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winter is coming

Summer is over

I am writing on a brisk Shetland autumn day, which anyone might mistake for a full-blown winter’s gale in more southerly climates.  As often as not up here, the weather snaps from summer to winter in one fell swoop and the summer seems very much behind us now.   Despite southern parts of Britain getting a final flourish of heat, we seem to be lined up for several weeks of gales and cool temperatures of 7 degrees or below.  So, I’m calling it - summer is over.

Unique shellfish

It is however the cold temperatures and cold sea water that make our shellfish unique.  So, getting into this part of the season has its benefits and it is one of the best times of the year for the mussels themselves. They have just had a long summer of warm days, plenty of plankton to eat to build up their meats and followed by the current cooler conditions for harvesting mean they should be getting to market in top condition right now.

winter is coming

Visitors

Despite the cooler conditions, we have had a few visitors to the sites lately with the first being the board of Food Standards Scotland making the trip north to find out more about how we farm.  We discussed their sampling programme and how that works to classify our areas and ensure plankton blooms over the summer cannot cause the shellfish to become unsafe to eat.  We also talked about the extra work and testing we do on every harvest, to make sure all the shellfish we harvest are safely farmed and sustainable.  It was a really useful day and was great they made the effort to come up and see us.

winter is coming

Fresh mussels for the Chefs

The following week we had a delegation from Seafood Scotland, who had invited a group of Chefs up from the UK Mainland to also get the chance to see what we do.  We were able to show them the farms and also the factory where Scottish Shellfish boxes up the mussels for the wholesale markets.  They were keen to get their hands on some shells and take them up to the local award-winning restaurant Frankie’s and try their own recipes with product still dripping with seawater.  They too seemed to enjoy the visit and hopefully went back fully inspired to use our shellfish in their daily menus.

winter is coming

Autumn harvesting

Moving through autumn we expect to mainly be harvesting, getting the sites battened down for the rest of the winter and planning for next year’s spring spat input.  You can follow Shetland Mussels on twitter for more regular updates of farm happenings @ShetlandMussels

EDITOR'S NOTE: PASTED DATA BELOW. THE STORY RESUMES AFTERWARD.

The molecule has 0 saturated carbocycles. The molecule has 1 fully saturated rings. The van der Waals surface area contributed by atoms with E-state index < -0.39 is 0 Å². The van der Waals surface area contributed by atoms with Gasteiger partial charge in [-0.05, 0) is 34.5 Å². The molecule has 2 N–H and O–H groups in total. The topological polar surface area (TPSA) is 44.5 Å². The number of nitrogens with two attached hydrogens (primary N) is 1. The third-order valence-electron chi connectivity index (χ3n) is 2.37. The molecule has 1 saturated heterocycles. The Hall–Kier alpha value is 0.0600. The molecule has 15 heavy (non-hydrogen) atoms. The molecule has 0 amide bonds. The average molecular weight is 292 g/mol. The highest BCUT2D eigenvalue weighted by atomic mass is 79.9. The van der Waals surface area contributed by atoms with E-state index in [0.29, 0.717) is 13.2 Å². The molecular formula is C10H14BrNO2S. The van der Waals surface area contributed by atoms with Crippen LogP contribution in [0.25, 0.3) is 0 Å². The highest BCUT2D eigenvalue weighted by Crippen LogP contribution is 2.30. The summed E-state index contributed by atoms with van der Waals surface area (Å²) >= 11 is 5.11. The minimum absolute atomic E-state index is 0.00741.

family business

Family Business

Gordon Turnbull farms with his father Nick (who has decided to retire and hand over the reins) on the North West of the Island of Mull.  The family home is on the site of the pacific oyster farm and it can sustain 3 million oysters at various stages of growth.

Education

Gordon has an MSC in Marine Resource Management and has driven the business into the 21stcentury. This qualification has given him the knowledge and ability to protect our coasts and oceans while oyster farming.  But also managing environmental, socio-cultural and institutional resources.

Oyster Demand

The family oyster farm was established in 1990, when demand wasn’t too high for oysters. It now produces in excess of half a million oysters each year! Gordon came on board in the family business in 2010, with the aim to continue to grow high quality oysters to meet the growing demand.

Family Businesses!

Kenny, who is Gordon’s younger brother, has diversified to create his own business fishing lobster, crab and prawns. Gordon (and until recently, Nick) has focused purely on the growing, management and production of oysters. They are always trialling new growing techniques from around the world, with the intention to produce the finest oyster possible.

Quote

Our produce is the best and most sustainable because of a combination of hard work, nutrient rich and clean environment that the oysters grow in and the traditional trestle and bag system we use. We have a proud tradition and have some of the healthiest and most productive waters in the world, which makes Scottish shellfish the best”.